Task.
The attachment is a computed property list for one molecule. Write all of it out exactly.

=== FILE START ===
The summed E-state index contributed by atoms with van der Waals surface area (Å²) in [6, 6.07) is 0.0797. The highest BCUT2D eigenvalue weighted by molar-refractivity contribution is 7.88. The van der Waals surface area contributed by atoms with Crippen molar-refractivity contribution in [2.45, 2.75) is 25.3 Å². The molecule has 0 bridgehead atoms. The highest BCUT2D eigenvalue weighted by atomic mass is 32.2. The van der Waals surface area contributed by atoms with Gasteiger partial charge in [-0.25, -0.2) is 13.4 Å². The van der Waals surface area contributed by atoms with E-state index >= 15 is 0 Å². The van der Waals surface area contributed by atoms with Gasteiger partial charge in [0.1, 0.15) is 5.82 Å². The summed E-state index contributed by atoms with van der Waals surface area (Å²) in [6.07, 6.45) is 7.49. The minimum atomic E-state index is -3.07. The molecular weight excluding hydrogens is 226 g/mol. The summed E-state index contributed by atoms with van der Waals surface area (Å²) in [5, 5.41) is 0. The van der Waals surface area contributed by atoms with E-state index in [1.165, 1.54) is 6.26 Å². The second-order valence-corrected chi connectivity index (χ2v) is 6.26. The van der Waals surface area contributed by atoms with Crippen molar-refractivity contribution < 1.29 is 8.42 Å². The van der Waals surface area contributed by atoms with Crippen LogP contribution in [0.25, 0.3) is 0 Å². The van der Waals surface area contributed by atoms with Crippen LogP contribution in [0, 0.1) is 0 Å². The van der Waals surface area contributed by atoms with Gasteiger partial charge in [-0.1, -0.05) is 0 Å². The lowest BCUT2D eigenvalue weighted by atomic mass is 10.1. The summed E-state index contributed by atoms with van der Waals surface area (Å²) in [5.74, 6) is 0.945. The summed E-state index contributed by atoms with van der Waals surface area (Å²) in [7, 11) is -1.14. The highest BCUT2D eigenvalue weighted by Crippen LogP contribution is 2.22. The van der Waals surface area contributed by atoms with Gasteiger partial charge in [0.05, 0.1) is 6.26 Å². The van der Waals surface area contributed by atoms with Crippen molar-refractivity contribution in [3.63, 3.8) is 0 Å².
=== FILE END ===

The summed E-state index contributed by atoms with van der Waals surface area (Å²) in [6, 6.07) is 0.0797. The highest BCUT2D eigenvalue weighted by molar-refractivity contribution is 7.88. The van der Waals surface area contributed by atoms with Crippen molar-refractivity contribution in [2.45, 2.75) is 25.3 Å². The molecule has 0 bridgehead atoms. The highest BCUT2D eigenvalue weighted by atomic mass is 32.2. The van der Waals surface area contributed by atoms with Gasteiger partial charge in [-0.25, -0.2) is 13.4 Å². The van der Waals surface area contributed by atoms with E-state index >= 15 is 0 Å². The van der Waals surface area contributed by atoms with Gasteiger partial charge in [0.1, 0.15) is 5.82 Å². The summed E-state index contributed by atoms with van der Waals surface area (Å²) in [6.07, 6.45) is 7.49. The minimum atomic E-state index is -3.07. The molecular weight excluding hydrogens is 226 g/mol. The summed E-state index contributed by atoms with van der Waals surface area (Å²) in [5, 5.41) is 0. The van der Waals surface area contributed by atoms with E-state index in [1.165, 1.54) is 6.26 Å². The second-order valence-corrected chi connectivity index (χ2v) is 6.26. The van der Waals surface area contributed by atoms with Crippen molar-refractivity contribution < 1.29 is 8.42 Å². The van der Waals surface area contributed by atoms with Crippen LogP contribution in [0.25, 0.3) is 0 Å². The van der Waals surface area contributed by atoms with Crippen LogP contribution in [0, 0.1) is 0 Å². The van der Waals surface area contributed by atoms with Gasteiger partial charge in [-0.1, -0.05) is 0 Å². The lowest BCUT2D eigenvalue weighted by atomic mass is 10.1. The summed E-state index contributed by atoms with van der Waals surface area (Å²) in [5.74, 6) is 0.945. The summed E-state index contributed by atoms with van der Waals surface area (Å²) in [7, 11) is -1.14. The highest BCUT2D eigenvalue weighted by Crippen LogP contribution is 2.22. The van der Waals surface area contributed by atoms with Gasteiger partial charge in [0.05, 0.1) is 6.26 Å². The van der Waals surface area contributed by atoms with Crippen molar-refractivity contribution in [3.63, 3.8) is 0 Å².